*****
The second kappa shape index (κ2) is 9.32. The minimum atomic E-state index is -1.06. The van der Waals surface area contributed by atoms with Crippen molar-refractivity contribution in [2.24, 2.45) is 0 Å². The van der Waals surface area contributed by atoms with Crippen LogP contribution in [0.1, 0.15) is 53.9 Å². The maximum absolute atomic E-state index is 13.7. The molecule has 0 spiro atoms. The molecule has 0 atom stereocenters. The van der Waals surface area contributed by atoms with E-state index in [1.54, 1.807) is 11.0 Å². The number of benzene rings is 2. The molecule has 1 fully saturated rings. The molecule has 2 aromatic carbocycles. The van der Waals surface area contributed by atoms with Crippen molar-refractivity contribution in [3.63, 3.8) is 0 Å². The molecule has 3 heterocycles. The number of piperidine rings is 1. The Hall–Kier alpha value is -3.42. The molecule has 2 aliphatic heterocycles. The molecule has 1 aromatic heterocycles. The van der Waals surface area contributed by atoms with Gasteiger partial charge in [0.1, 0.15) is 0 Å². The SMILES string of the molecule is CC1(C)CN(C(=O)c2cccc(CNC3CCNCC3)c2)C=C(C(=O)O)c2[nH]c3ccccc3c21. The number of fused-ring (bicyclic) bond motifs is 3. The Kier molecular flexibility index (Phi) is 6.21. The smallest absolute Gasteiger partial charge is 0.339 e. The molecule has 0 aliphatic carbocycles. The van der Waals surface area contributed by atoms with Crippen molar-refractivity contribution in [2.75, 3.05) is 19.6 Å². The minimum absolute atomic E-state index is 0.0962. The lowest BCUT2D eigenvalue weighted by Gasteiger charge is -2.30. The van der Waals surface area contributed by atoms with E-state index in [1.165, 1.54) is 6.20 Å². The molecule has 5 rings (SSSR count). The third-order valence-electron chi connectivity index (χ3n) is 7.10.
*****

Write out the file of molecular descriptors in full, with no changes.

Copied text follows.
The second kappa shape index (κ2) is 9.32. The minimum atomic E-state index is -1.06. The van der Waals surface area contributed by atoms with Crippen molar-refractivity contribution in [2.24, 2.45) is 0 Å². The van der Waals surface area contributed by atoms with Crippen LogP contribution in [0.1, 0.15) is 53.9 Å². The maximum absolute atomic E-state index is 13.7. The molecule has 0 spiro atoms. The molecule has 0 atom stereocenters. The van der Waals surface area contributed by atoms with E-state index in [1.54, 1.807) is 11.0 Å². The number of benzene rings is 2. The molecule has 1 fully saturated rings. The molecule has 2 aromatic carbocycles. The van der Waals surface area contributed by atoms with Crippen molar-refractivity contribution in [3.63, 3.8) is 0 Å². The molecule has 3 heterocycles. The number of piperidine rings is 1. The Hall–Kier alpha value is -3.42. The molecule has 2 aliphatic heterocycles. The molecule has 1 aromatic heterocycles. The van der Waals surface area contributed by atoms with Gasteiger partial charge in [0.1, 0.15) is 0 Å². The SMILES string of the molecule is CC1(C)CN(C(=O)c2cccc(CNC3CCNCC3)c2)C=C(C(=O)O)c2[nH]c3ccccc3c21. The number of fused-ring (bicyclic) bond motifs is 3. The Kier molecular flexibility index (Phi) is 6.21. The smallest absolute Gasteiger partial charge is 0.339 e. The molecule has 0 aliphatic carbocycles. The van der Waals surface area contributed by atoms with Crippen molar-refractivity contribution in [2.75, 3.05) is 19.6 Å². The minimum absolute atomic E-state index is 0.0962. The lowest BCUT2D eigenvalue weighted by Gasteiger charge is -2.30. The van der Waals surface area contributed by atoms with E-state index in [1.165, 1.54) is 6.20 Å². The molecule has 5 rings (SSSR count). The third-order valence-electron chi connectivity index (χ3n) is 7.10.